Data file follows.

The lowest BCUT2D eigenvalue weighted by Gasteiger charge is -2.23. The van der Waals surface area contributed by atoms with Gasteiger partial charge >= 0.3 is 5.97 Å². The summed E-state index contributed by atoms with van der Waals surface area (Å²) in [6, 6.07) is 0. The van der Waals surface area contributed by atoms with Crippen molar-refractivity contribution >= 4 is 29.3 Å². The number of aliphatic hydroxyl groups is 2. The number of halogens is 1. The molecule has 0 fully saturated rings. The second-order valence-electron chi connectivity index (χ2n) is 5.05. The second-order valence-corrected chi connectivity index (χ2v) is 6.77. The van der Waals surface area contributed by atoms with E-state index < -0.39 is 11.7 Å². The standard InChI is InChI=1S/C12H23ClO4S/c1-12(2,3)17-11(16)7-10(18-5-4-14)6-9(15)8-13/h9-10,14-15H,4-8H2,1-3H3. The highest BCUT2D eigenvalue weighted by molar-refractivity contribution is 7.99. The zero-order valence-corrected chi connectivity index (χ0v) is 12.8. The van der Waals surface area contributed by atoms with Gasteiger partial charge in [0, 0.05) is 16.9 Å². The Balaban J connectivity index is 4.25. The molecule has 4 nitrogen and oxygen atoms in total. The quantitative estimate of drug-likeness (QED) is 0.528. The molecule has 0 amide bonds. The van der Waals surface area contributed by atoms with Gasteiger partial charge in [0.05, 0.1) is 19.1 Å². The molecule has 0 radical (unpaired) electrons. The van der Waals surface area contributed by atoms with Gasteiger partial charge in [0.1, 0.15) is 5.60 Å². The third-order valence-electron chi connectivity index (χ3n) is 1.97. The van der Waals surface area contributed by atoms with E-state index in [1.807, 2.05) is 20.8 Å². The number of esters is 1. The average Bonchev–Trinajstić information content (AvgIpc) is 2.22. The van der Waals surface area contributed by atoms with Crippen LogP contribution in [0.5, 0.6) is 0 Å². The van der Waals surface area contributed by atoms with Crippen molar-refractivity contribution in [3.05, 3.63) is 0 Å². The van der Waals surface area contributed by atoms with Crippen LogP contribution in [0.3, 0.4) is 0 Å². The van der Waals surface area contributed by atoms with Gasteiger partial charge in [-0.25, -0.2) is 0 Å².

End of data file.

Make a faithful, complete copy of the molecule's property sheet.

The lowest BCUT2D eigenvalue weighted by Gasteiger charge is -2.23. The van der Waals surface area contributed by atoms with Gasteiger partial charge >= 0.3 is 5.97 Å². The summed E-state index contributed by atoms with van der Waals surface area (Å²) in [6, 6.07) is 0. The van der Waals surface area contributed by atoms with Crippen molar-refractivity contribution >= 4 is 29.3 Å². The number of aliphatic hydroxyl groups is 2. The number of halogens is 1. The molecule has 0 fully saturated rings. The second-order valence-electron chi connectivity index (χ2n) is 5.05. The second-order valence-corrected chi connectivity index (χ2v) is 6.77. The van der Waals surface area contributed by atoms with E-state index < -0.39 is 11.7 Å². The standard InChI is InChI=1S/C12H23ClO4S/c1-12(2,3)17-11(16)7-10(18-5-4-14)6-9(15)8-13/h9-10,14-15H,4-8H2,1-3H3. The highest BCUT2D eigenvalue weighted by molar-refractivity contribution is 7.99. The zero-order valence-corrected chi connectivity index (χ0v) is 12.8. The van der Waals surface area contributed by atoms with Gasteiger partial charge in [0, 0.05) is 16.9 Å². The Balaban J connectivity index is 4.25. The molecule has 4 nitrogen and oxygen atoms in total. The quantitative estimate of drug-likeness (QED) is 0.528. The molecule has 0 amide bonds. The van der Waals surface area contributed by atoms with Gasteiger partial charge in [0.05, 0.1) is 19.1 Å². The molecule has 0 radical (unpaired) electrons. The van der Waals surface area contributed by atoms with Gasteiger partial charge in [0.1, 0.15) is 5.60 Å². The third-order valence-electron chi connectivity index (χ3n) is 1.97. The van der Waals surface area contributed by atoms with E-state index in [1.807, 2.05) is 20.8 Å². The number of esters is 1. The average Bonchev–Trinajstić information content (AvgIpc) is 2.22. The van der Waals surface area contributed by atoms with Crippen LogP contribution in [0.5, 0.6) is 0 Å². The van der Waals surface area contributed by atoms with Crippen molar-refractivity contribution in [3.05, 3.63) is 0 Å². The van der Waals surface area contributed by atoms with Crippen LogP contribution in [0.3, 0.4) is 0 Å². The van der Waals surface area contributed by atoms with Gasteiger partial charge in [-0.25, -0.2) is 0 Å².